Loose Hierarchies, Strong Networks

When I wrote that the only knowledge that can be managed is our own, I wanted to highlight that command & control methods do not work well in this network era that is replacing the industrial/information era. In our increasingly complex work environments, we should take the advice of Snowden & Kurtz who recommend “loose hierarchies & strong networks” as shown in this image by Verna Allee.

While a certain amount of hierarchy may be necessary to get work done, networks naturally route around hierarchy. Networks enable work to be done cooperatively, especially when that work is complex and there are no simple answers, best practices, or case studies to fall back on. Real business value today is in complex and creative work.

Just imagine if the idea that the only knowledge we can manage is our own informed our organizations and our approach to learning and development?

What would education look like? Perhaps like this school in Bat-Yam where children direct their own learning and involve the entire community to help them achieve their personal learning goals. Loose hierarchies, strong networks.

What would training look like? Perhaps workers would be asked how they learn best and then be supported by the organization to get their work done. Maybe one-hour of compliance training on the LMS would disappear. Loose hierarchies, strong networks.

What would knowledge management look like? Perhaps every worker would be encouraged and supported to develop a personal knowledge mastery system not tied to enterprise software. Each person would have knowledge artefacts that could be connected to the enterprise but not uniquely owned by it. The organization would support the development of  PKM skills. Loose hierarchies, strong networks.

What would your organization look like with looser hierarchies and stronger networks? Probably a lot more human.

8 Responses to “Loose Hierarchies, Strong Networks”

  1. Dan Pontefract

    Ya, I did like Donald’s piece.
    What I was getting at, however, is if Maria was around, and she saw another opportunity, perhaps it would be to bring Montessori-esque thinking to the workplace.
    It’s, in essence, what you are describing above.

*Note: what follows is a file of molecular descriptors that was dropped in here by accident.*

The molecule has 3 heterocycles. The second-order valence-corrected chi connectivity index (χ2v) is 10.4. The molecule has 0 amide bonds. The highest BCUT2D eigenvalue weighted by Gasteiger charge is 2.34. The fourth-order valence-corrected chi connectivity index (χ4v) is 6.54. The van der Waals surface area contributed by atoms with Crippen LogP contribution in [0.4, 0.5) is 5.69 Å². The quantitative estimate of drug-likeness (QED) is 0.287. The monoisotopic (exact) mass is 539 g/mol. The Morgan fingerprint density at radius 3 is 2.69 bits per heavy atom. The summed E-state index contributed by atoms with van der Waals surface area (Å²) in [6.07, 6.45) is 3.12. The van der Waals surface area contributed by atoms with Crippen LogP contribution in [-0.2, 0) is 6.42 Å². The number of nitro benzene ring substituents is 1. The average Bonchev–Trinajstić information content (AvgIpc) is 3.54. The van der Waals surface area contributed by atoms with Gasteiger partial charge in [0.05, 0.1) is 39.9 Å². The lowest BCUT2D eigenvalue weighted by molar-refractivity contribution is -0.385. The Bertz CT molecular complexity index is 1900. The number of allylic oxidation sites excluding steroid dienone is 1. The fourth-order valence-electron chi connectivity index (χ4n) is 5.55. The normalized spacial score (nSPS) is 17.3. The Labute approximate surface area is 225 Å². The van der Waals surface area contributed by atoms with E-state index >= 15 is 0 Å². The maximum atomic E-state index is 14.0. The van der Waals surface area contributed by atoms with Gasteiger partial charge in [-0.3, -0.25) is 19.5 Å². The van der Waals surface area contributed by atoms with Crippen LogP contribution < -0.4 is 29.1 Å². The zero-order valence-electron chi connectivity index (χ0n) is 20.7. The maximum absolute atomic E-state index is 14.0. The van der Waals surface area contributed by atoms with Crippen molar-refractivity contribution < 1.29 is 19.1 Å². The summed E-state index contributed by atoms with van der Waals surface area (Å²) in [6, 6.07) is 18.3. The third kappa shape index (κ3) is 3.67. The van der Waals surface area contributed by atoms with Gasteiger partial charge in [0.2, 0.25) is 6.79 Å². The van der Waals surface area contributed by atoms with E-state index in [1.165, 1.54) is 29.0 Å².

Reply
  2. Bob Allen (@CuriousAgilist)

    Valve ( http://blogs.valvesoftware.com/abrash/valve-how-i-got-here-what-its-like-and-what-im-doing-2/ ), a game development company, may qualify as an extreme example of “Loose Hierarchies, Strong Networks”, especially the networks part.

    “Valve has no formal management or hierarchy at all.

    Don’t mistake this for anarchy. People commit to projects and choose “leads” by informal consensus. It reminds me a bit of the Finnish education system ( http://www.forbes.com/sites/erikkain/2011/05/02/the-finland-phenomenon-inside-the-worlds-most-surprising-school-system/ ), where trust and team efforts have replaced more traditional teacher-student relationships.”

    Reply
  3. Jon Mason

    This resonates with me — to a point. I think the ideal would be better described as flexible hierarchies & active networks. I prefer to think of the “sweet spot” where organizational hierarchies & networks intersect. The problem with being “loose” is that responsibility & accountability can get lost. And what are the metrics that determine a “strong” network? Number of members? One power of a network is its ability to propagate …. & to connect, even with weak links.

    Reply
    • Harold Jarche

      “what are the metrics that determine a “strong” network” you ask, Jon.

      Organizational Network Analysis (ONA) gives us the tools to determine this. From Patti Anklam‘s book, Net Work, some questions to start looking at value are:

      Does the network have adequate resources to create value, both tangible & intangible?
      Are there performance metrics for tangible value produced?
      Is the network’s value-producing model sustainable?
      Are all stakeholders receiving the value they expect, and more?

      Reply
  4. Jon Mason

    Not sure I agree with the focus on “value”. And I don’t like the descriptor “strong” as it misses the main characteristics about networks. For me, networks can (but don’t necessarily) provide resilience, adaptability, emergent solutions, swift communications, etc … & they can add value. My point about “weak links” in a network is that these are somtimes the links that unexpectedly come to the foreground of activity. Further — to paraphrase Dave Snowden (“you don’t know what you know until you need to know it”) : the network doesn’t know its value for a specific purposes until it activates it. The kind of questions mentioned above indicate to me that Pam Anklam is describing a group, team, club, guild, or organization — but NOT a network.

    Reply

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